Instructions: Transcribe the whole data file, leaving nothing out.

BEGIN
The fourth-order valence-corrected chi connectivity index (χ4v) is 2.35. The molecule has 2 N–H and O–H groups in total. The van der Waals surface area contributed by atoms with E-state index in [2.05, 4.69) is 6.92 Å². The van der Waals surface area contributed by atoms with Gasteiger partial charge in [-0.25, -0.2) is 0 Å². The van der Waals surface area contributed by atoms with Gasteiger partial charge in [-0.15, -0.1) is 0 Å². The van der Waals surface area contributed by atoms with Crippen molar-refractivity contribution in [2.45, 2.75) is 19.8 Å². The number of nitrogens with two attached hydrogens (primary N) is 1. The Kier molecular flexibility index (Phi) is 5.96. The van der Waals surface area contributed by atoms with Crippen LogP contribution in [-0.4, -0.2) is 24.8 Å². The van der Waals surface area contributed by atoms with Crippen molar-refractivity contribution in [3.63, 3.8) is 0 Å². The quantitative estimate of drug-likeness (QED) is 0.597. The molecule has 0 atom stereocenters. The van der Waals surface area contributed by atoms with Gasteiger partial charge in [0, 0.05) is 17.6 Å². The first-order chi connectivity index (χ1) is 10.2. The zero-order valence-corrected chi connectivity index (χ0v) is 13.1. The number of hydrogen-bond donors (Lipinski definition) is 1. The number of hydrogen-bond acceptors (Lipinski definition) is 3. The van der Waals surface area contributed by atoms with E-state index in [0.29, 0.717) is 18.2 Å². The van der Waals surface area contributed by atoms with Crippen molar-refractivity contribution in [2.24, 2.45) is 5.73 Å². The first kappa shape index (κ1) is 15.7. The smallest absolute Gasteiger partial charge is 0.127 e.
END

The fourth-order valence-corrected chi connectivity index (χ4v) is 2.35. The molecule has 2 N–H and O–H groups in total. The van der Waals surface area contributed by atoms with E-state index in [2.05, 4.69) is 6.92 Å². The van der Waals surface area contributed by atoms with Gasteiger partial charge in [-0.25, -0.2) is 0 Å². The van der Waals surface area contributed by atoms with Gasteiger partial charge in [-0.15, -0.1) is 0 Å². The van der Waals surface area contributed by atoms with Crippen molar-refractivity contribution in [2.45, 2.75) is 19.8 Å². The number of nitrogens with two attached hydrogens (primary N) is 1. The Kier molecular flexibility index (Phi) is 5.96. The van der Waals surface area contributed by atoms with Crippen LogP contribution in [-0.4, -0.2) is 24.8 Å². The van der Waals surface area contributed by atoms with Crippen molar-refractivity contribution in [3.63, 3.8) is 0 Å². The quantitative estimate of drug-likeness (QED) is 0.597. The molecule has 0 atom stereocenters. The van der Waals surface area contributed by atoms with Gasteiger partial charge in [0, 0.05) is 17.6 Å². The first-order chi connectivity index (χ1) is 10.2. The zero-order valence-corrected chi connectivity index (χ0v) is 13.1. The number of hydrogen-bond donors (Lipinski definition) is 1. The number of hydrogen-bond acceptors (Lipinski definition) is 3. The van der Waals surface area contributed by atoms with E-state index in [0.29, 0.717) is 18.2 Å². The van der Waals surface area contributed by atoms with Crippen molar-refractivity contribution in [2.24, 2.45) is 5.73 Å². The first kappa shape index (κ1) is 15.7. The smallest absolute Gasteiger partial charge is 0.127 e.